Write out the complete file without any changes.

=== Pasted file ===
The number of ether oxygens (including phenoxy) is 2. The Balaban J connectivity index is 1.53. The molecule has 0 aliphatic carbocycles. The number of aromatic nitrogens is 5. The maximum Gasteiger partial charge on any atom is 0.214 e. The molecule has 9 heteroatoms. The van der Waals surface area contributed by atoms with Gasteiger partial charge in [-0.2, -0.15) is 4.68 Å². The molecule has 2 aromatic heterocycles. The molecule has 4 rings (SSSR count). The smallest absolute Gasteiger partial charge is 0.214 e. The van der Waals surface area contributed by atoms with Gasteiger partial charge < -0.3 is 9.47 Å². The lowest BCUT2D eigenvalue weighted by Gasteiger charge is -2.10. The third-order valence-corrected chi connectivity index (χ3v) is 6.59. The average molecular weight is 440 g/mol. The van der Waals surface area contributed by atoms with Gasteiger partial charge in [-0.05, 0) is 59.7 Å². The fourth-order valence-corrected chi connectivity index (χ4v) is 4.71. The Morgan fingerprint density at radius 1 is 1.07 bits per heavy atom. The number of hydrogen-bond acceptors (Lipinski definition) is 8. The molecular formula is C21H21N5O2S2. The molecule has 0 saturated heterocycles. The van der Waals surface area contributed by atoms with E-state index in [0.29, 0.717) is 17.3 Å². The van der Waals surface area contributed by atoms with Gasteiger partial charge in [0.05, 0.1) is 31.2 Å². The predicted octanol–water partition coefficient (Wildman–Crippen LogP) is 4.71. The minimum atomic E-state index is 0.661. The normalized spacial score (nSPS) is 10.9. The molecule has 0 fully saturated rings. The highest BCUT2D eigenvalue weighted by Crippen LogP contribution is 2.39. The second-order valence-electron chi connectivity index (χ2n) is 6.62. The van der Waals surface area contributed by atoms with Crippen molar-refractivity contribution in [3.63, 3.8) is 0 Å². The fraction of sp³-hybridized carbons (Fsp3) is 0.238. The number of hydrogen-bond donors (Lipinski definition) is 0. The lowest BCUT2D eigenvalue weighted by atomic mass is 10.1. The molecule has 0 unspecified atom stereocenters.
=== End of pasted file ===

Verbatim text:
The number of ether oxygens (including phenoxy) is 2. The Balaban J connectivity index is 1.53. The molecule has 0 aliphatic carbocycles. The number of aromatic nitrogens is 5. The maximum Gasteiger partial charge on any atom is 0.214 e. The molecule has 9 heteroatoms. The van der Waals surface area contributed by atoms with Gasteiger partial charge in [-0.2, -0.15) is 4.68 Å². The molecule has 2 aromatic heterocycles. The molecule has 4 rings (SSSR count). The smallest absolute Gasteiger partial charge is 0.214 e. The van der Waals surface area contributed by atoms with Gasteiger partial charge < -0.3 is 9.47 Å². The lowest BCUT2D eigenvalue weighted by Gasteiger charge is -2.10. The third-order valence-corrected chi connectivity index (χ3v) is 6.59. The average molecular weight is 440 g/mol. The van der Waals surface area contributed by atoms with Gasteiger partial charge in [-0.05, 0) is 59.7 Å². The fourth-order valence-corrected chi connectivity index (χ4v) is 4.71. The Morgan fingerprint density at radius 1 is 1.07 bits per heavy atom. The number of hydrogen-bond acceptors (Lipinski definition) is 8. The molecular formula is C21H21N5O2S2. The molecule has 0 saturated heterocycles. The van der Waals surface area contributed by atoms with E-state index in [0.29, 0.717) is 17.3 Å². The van der Waals surface area contributed by atoms with Gasteiger partial charge in [0.05, 0.1) is 31.2 Å². The predicted octanol–water partition coefficient (Wildman–Crippen LogP) is 4.71. The minimum atomic E-state index is 0.661. The normalized spacial score (nSPS) is 10.9. The molecule has 0 fully saturated rings. The highest BCUT2D eigenvalue weighted by Crippen LogP contribution is 2.39. The second-order valence-electron chi connectivity index (χ2n) is 6.62. The van der Waals surface area contributed by atoms with Crippen molar-refractivity contribution in [3.63, 3.8) is 0 Å². The fraction of sp³-hybridized carbons (Fsp3) is 0.238. The number of hydrogen-bond donors (Lipinski definition) is 0. The lowest BCUT2D eigenvalue weighted by atomic mass is 10.1. The molecule has 0 unspecified atom stereocenters.